I feel that we are so very lucky to have talented artists of a high standard who are interested enough to become members of the society and take part in the members exhibitions.   I also consider that having professional artists is a drawcard for those exhibitions – the higher the standard the more the visitors who come to the gallery exhibitions and attend the openings.  This, hopefully then translates into more support from sponsors, government, council and also into sales for us all. 
Professional artists need to make a living at their art, so prizes and recognition are important to them as they are part of the means by which they earn their daily bread and butter.  Amateur artists should be realistic and not begrudge them this (and if another professionals does, he/she is not being very professional in their attitude to competition and is more likely being motivated by professional jealousy than anything else).  It does not mean that we cannot still compete with them and one day aim to be counted amongst their ranks.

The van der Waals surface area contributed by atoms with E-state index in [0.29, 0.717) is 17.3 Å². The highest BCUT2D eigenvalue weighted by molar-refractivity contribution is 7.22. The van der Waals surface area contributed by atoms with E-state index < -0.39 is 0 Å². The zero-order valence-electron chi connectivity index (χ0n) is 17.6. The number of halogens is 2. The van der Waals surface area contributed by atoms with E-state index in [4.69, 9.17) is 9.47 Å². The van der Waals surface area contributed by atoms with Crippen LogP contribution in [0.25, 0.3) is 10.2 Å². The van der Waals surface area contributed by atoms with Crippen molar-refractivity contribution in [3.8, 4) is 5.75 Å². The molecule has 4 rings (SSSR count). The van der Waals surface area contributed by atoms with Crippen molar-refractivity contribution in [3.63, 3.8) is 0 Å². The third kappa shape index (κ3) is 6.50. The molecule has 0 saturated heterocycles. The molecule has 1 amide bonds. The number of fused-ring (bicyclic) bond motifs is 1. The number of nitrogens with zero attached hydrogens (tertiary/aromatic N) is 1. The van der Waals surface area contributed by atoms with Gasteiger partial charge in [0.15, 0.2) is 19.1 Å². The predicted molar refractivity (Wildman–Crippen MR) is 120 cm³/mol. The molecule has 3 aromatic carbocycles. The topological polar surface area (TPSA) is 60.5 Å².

It is my opinion that the best way to get both the professional and serious amateur artists exhibiting work of a consistently high standard is to offer incentives such as prizes and awards.

I gather a few of the membership are upset that prizes often  (but not always) go to some of our really talented professional members and I am guessing that they must have felt they were missing out on getting a prize because of that.   I assume they would like to return to the past and have the professionals fade away so that they can be the big fish in a small pond, rather than being brave enough to venture out into the big ocean of art competition as just a small fish. (Perhaps we should have a special beginner’s section and prize for those who feel unsure about competing – they could be allowed to exhibit in it say, 5 times, before its time for them to start swimming with the bigger fish?)